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Restored and artificial wetlands do not support the same waterbird functional diversity as natural wetlands

The restoration of degraded areas and the creation of artificial ecosystems have partially compensated for the continuing loss of natural wetlands. However, the success of these wetlands in terms of the capacity of supporting biodiversity and ecosystem functions is unclear. Natural, restored, and artificially created wetlands present within the Doñana protected area were compared to evaluate if they are equivalent in terms of waterbird functional trait diversity and composition. Functional diversity measures and functional group species richness describing species diet, body mass, and foraging techniques were modelled in 20 wetlands in wintering and breeding seasons. Artificial wetlands constructed for conservation failed to reach the functional diversity of natural and restored wetlands. Unexpectedly, artificial ponds constructed for fish production performed better, and even exceeded natural wetlands for functional richness during winter. Fish ponds stood out as having a unique functional composition, connected with an increase in richness of opportunistic gulls and a decrease in species sensitive to high salinity. Overall, the functional structure of breeding communities was more affected by wetland type than wintering communities. These findings suggest that compensating the loss of natural wetlands with restored and artificial wetlands results in systems with altered waterbird?supported functions. Protection of natural Mediterranean wetlands is vital to maintain the original diversity and composition of waterbird functional traits. Furthermore, restoration must be prioritised over the creation of artificial wetlands, which, even when intended for conservation, may not provide an adequate replacement. informacion[at]ebd.csic.es: Almeida et al. (2020) Comparing the diversity and composition of waterbird functional traits between natural, restored, and artificial wetlands. Freshwater Biology DOI 10.1111/fwb.13618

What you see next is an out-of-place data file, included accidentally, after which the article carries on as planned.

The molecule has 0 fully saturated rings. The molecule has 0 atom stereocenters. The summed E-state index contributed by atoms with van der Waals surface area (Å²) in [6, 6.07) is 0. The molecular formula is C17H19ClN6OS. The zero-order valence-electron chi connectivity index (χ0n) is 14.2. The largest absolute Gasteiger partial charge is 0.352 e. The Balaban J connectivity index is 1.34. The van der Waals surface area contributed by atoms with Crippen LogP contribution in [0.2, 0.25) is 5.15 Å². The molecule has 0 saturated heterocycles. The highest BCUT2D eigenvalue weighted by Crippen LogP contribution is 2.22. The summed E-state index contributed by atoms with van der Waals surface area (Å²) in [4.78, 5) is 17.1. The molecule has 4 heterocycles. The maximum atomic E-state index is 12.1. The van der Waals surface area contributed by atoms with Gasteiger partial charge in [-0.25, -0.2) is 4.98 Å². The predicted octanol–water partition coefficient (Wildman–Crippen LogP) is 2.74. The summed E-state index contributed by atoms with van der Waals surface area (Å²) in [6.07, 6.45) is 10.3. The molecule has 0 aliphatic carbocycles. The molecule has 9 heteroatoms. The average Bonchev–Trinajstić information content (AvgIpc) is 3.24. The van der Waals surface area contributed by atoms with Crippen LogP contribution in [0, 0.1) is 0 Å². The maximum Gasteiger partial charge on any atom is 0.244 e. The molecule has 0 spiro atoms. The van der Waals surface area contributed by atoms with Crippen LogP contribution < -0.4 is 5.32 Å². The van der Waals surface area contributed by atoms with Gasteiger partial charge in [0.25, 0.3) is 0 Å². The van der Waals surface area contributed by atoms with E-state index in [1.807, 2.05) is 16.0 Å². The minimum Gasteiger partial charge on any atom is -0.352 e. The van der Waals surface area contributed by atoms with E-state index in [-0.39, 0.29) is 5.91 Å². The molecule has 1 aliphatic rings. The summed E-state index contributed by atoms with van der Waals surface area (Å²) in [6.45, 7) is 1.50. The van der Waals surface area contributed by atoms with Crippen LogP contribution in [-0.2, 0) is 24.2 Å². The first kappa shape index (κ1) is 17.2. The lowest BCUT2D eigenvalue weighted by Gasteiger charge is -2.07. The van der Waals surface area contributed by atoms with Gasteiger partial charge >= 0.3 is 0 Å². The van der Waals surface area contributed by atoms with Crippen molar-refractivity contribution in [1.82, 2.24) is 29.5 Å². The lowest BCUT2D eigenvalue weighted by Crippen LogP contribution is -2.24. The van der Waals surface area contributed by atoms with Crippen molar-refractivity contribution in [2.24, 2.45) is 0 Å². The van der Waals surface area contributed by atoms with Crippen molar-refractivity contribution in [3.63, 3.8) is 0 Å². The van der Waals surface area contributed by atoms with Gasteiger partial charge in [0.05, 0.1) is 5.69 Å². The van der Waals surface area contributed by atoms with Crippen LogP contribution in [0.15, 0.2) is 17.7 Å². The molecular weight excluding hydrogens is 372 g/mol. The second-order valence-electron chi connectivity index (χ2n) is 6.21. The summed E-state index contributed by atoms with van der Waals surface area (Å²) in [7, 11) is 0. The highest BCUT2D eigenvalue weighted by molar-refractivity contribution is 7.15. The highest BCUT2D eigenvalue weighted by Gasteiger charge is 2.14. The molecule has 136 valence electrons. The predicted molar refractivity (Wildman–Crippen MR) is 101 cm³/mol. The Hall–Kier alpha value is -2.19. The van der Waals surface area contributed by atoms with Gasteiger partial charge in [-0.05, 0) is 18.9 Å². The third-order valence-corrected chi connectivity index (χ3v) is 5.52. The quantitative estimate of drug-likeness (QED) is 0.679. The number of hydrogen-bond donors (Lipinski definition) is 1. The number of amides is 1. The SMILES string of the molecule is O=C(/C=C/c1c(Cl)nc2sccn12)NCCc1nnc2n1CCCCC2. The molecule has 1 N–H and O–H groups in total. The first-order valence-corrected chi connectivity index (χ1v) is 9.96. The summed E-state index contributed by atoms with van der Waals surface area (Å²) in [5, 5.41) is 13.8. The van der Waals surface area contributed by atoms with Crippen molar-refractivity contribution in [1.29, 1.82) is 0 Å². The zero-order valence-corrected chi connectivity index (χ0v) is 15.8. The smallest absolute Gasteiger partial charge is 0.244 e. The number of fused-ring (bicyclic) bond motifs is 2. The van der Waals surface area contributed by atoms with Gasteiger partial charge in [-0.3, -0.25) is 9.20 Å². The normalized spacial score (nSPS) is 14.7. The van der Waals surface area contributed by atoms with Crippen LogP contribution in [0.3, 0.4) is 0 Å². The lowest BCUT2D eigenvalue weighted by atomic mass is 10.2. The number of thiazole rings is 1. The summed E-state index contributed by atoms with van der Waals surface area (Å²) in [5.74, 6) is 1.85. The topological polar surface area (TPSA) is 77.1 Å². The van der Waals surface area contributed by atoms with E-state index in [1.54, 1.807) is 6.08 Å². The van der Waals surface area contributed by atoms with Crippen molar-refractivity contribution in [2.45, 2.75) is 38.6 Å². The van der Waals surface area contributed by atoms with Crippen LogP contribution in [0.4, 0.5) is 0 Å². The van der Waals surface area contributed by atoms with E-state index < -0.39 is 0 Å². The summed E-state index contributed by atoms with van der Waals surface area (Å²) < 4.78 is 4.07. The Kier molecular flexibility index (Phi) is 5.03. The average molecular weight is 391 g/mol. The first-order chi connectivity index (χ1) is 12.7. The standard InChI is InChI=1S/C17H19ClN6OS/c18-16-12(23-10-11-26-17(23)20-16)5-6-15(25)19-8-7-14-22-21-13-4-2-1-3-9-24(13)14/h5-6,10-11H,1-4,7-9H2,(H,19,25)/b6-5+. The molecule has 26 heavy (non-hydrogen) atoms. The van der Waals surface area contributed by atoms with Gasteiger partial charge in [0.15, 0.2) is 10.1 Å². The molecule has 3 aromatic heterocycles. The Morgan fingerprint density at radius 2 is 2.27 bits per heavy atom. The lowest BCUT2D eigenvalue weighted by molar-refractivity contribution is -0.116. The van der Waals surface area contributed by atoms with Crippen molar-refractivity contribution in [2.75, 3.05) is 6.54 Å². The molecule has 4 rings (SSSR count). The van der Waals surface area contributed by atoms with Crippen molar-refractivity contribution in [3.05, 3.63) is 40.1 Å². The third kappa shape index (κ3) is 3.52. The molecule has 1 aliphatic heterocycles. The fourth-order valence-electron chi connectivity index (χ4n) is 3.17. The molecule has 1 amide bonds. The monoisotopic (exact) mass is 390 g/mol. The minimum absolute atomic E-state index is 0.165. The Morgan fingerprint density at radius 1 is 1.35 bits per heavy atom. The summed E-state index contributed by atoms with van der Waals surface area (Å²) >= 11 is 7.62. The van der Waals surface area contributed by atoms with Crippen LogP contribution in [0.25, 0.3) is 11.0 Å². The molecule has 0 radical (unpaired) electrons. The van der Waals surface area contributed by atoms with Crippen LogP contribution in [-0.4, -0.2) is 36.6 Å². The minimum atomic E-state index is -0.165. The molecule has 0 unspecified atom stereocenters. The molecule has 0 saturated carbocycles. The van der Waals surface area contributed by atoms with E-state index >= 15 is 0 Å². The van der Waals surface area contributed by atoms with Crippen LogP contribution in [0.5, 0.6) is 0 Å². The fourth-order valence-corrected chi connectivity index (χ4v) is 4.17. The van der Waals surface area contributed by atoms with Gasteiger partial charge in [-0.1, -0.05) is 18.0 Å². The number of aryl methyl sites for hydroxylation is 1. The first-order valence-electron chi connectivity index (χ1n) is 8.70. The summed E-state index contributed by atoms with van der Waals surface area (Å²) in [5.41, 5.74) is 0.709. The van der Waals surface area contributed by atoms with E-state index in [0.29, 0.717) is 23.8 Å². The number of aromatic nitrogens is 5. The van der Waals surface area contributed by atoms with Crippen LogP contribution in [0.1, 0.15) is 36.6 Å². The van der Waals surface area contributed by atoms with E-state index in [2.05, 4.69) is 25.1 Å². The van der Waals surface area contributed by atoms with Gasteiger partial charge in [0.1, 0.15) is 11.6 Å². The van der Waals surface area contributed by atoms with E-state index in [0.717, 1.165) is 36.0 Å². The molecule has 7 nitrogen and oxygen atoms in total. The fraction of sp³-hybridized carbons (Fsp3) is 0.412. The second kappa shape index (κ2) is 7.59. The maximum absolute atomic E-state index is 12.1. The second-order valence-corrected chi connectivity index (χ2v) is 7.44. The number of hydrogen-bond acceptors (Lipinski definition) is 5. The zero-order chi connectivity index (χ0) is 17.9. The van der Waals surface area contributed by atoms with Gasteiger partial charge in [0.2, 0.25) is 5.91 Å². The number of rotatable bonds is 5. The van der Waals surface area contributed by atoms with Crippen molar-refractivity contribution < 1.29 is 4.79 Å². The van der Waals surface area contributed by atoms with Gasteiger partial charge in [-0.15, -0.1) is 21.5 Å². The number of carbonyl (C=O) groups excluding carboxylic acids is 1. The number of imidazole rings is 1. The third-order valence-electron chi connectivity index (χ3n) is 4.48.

https://onlinelibrary.wiley.com/doi/full/10.1111/fwb.13618
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Higher epigenetic diversity could alleviate the loss of genetic diversity

Higher epigenetic diversity could alleviate the loss of genetic diversity

Genetic diversity is generally considered the chief determinant of evolutionary change, but epigenetic diversity is now recognized as another layer of heritable variation with potential adaptive consequences. Epigenetic diversity could sometimes (fragmented populations, stressing habitats) alleviate the loss of genetic diversity and provide an "evolutionary backup" mechanism for wild plants. This study compares genetic and epigenetic diversity in seven congeneric species pairs with restricted and widespread distributions in southeastern Spain. Results suggest that higher epigenetic diversity could alleviate the loss of genetic diversity in some populations of endemic plants, but also other plant features can be essential to understand the relationship between genetic and epigenetic diversities. informacion[at]ebd.csic.es: Medrano et al (2020) Comparative genetic and epigenetic diversity in pairs of sympatric, closely-related plants with contrasting distribution ranges in southeastern Iberian mountains. AoB PLANTS DOI 10.1093/aobpla/plaa013


https://academic.oup.com/aobpla/advance-article/doi/10.1093/aobpla/plaa013/5817813